The fourth step of the 11 Step FISHE Framework is to assess the vulnerability of target stocks to fishing pressure using basic biological and fishery information. This is most often done using the Productivity and Susceptibility Analysis (PSA) model. Even if fishery data such as landings, effort or length frequency of the catch are not available, a PSA can inform management decisions by indicating which stocks should be prioritized for further assessment and precautionary management. PSA is similar to the climate vulnerability analysis you might have conducted at Step 1, but rather than exploring the vulnerability of a species (or ecosystem) to climate change, PSA zeros in on the vulnerability of different species to the specific activities associated with a given fishery.
When working in a multispecies fishery it may be tempting to try to group species together and only apply a PSA to one representative from each group (e.g. one representative grouper). However, we strongly advise against doing this. Although applying the PSA to every species caught by the fishery (both targets and non-targets) may take a relatively large amount of time and capacity, assuming one species can represent others without having an understanding of each of their individual life history characteristics and relationships with the fishery is very risky. This is because individual species within a family or class can still have drastically different productivity and susceptibility characteristics, and management decisions made based on the PSA results for one species may not be sufficient to prevent overfishing of another. For this reason, we recommend applying the PSA to each species impacted by the fishery. Once this assessment has been completed, the resulting vulnerability scores can be used to make a more informed decision about how to group species for further assessment and management, if necessary.
The PSA requires information on the life history of a species, including the length at first maturity, maximum length, fecundity, breeding strategy, growth rate and natural mortality. This information is used to estimate the biological productivity of the stock, which is ranked on a 1-3 scale. These parameters can typically be obtained from the literature or online databases, but when possible, information from local studies and stakeholder/expert interviews should be used. Qualitative information may be used if specific measurements are lacking. All values should be vetted with local biologists and fishermen to increase reliability.
Information on the nature of the fishery, including the geographic overlap of the fishery and fish stocks, current management practices, value of the fishery and impacts on habitat is needed to estimate the susceptibility of the stock to overfishing. Susceptibility scores are also ranked from 1-3. Again, much of this information can be qualitative and gleaned from interviews with fishermen and managers.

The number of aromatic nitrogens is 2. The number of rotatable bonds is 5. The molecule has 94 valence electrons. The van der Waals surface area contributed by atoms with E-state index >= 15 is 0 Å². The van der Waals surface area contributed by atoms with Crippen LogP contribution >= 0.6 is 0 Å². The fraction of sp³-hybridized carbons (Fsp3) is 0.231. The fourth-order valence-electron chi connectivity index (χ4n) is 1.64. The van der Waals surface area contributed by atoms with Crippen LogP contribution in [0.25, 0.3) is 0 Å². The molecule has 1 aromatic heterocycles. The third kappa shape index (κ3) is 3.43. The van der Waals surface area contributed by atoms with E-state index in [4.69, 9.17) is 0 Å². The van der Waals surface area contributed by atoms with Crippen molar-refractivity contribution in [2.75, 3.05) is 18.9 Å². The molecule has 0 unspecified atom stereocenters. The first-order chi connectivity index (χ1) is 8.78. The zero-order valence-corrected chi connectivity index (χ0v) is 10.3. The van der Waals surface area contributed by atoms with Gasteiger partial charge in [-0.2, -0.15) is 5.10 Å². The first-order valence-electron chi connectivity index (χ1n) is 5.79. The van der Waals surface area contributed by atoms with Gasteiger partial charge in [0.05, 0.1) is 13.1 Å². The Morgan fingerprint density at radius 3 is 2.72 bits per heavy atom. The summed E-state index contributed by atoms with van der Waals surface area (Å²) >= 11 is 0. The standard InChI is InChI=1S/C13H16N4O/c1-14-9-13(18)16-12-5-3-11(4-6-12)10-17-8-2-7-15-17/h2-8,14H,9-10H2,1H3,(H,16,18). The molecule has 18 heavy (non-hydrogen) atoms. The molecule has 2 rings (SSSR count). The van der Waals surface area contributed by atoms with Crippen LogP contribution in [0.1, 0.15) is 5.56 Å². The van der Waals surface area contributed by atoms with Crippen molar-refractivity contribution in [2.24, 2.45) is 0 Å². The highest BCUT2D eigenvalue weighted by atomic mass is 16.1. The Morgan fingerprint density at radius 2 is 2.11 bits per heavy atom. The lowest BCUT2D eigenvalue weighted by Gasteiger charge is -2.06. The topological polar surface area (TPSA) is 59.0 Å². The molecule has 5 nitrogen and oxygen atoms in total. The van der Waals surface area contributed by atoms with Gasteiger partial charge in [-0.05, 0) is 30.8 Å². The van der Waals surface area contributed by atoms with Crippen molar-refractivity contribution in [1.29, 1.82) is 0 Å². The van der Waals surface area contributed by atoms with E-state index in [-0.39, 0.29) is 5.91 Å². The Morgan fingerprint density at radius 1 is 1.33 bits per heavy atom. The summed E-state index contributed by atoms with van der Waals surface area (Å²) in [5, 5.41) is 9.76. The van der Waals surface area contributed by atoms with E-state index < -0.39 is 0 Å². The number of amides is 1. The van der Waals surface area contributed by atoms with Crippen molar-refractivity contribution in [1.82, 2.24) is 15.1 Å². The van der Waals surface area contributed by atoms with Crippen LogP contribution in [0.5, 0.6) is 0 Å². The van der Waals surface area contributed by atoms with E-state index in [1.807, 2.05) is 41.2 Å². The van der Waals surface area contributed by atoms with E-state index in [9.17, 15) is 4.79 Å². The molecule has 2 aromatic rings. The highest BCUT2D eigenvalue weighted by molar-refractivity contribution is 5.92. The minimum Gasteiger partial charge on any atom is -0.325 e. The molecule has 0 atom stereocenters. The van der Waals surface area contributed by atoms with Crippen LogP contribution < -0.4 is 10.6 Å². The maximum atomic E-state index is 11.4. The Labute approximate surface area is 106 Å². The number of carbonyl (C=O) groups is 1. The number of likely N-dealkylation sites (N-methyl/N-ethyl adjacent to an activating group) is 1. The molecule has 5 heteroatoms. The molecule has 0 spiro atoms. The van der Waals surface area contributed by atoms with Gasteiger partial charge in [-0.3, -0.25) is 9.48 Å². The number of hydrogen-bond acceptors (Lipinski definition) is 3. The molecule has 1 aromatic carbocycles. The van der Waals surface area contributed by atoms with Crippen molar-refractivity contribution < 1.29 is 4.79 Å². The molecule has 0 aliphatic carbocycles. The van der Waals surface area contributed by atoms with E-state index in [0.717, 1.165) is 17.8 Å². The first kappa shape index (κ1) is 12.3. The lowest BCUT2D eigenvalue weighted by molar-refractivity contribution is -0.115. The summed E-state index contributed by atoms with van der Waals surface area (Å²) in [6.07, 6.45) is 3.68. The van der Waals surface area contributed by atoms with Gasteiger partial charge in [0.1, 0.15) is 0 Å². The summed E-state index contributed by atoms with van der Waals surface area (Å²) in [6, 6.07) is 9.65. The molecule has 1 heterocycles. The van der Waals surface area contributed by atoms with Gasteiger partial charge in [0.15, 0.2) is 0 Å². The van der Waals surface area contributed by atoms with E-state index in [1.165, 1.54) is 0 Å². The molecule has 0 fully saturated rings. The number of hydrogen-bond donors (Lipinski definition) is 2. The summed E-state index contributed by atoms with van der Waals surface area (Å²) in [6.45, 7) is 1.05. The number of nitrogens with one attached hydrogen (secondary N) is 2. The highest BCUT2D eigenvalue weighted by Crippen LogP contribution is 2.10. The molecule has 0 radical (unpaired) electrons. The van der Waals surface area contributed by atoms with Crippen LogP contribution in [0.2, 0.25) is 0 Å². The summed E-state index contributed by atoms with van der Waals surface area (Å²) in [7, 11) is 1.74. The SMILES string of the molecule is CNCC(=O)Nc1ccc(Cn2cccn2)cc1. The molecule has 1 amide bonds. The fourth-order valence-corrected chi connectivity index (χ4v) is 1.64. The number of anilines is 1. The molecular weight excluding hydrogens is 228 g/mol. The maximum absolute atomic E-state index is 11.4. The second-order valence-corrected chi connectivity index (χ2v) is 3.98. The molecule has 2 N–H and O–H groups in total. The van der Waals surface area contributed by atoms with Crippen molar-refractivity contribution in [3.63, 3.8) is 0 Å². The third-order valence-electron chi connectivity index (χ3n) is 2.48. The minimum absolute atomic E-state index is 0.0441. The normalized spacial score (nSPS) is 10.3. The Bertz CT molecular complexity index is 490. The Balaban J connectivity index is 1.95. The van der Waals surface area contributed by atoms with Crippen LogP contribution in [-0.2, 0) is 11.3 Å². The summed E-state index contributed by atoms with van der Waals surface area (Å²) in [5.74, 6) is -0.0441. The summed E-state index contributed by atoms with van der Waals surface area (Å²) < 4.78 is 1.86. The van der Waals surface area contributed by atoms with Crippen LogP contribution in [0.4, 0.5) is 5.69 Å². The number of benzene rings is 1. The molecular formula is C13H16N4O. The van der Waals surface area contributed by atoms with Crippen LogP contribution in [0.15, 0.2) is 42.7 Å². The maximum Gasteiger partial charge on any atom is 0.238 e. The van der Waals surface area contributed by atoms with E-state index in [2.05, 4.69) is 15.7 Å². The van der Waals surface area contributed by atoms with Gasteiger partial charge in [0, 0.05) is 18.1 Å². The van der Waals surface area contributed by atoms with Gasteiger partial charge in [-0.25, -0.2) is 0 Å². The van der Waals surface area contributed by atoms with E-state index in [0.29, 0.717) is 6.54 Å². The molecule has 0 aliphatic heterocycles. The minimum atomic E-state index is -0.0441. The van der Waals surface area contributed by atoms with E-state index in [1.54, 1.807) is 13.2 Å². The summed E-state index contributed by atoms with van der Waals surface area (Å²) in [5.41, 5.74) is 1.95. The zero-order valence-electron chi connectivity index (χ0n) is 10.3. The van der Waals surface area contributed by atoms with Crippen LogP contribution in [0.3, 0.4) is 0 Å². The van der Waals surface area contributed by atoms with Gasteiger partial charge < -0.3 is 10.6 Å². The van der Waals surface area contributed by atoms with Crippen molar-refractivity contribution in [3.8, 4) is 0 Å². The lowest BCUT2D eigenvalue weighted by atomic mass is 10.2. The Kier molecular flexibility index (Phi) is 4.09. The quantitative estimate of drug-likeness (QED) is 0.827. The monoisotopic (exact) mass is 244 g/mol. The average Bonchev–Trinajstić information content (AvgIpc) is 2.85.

Final vulnerability scores from the PSA - based on both productivity and susceptibility - can be grouped into low, moderate, and high categories to facilitate integration with other analyses. Scores under 1.8 are associated with low vulnerability stocks, scores from 1.8-2.0 are associated with moderate vulnerability, and scores above 2 are associated with highly vulnerable stocks. Stocks can also be plotted on a PSA graph, as in Step 4, Figure 1 below.
Blank PSA worksheets (in English and Spanish), as well as a “Primer” guidance document, can be found in the Step 4 methods of the downloadable Workbook.
- Life history information including length at maturity, growth rate, maximum length, and aggregation behavior
- Fishery information including gear and fishing practices
- Expert knowledge of fish biology and behavior
- Expert knowledge of how the fishery operates, especially with respect to characteristics that affect catchability of target species
- Productivity score - the biological capacity of the target population to produce its maximum sustainable yield and to recover if the population is depleted
- Susceptibility to fishing score - potential for the target to be impacted by the fishery through direct capture as well as indirect impacts, such as bycatch
- Vulnerability score – the overall vulnerability of the stock to overfishing
- Life history parameters are known, or can be borrowed from similar species in a similar geographic location
- Scoring of productivity and susceptibility attributes is accurate and standard across species being evaluated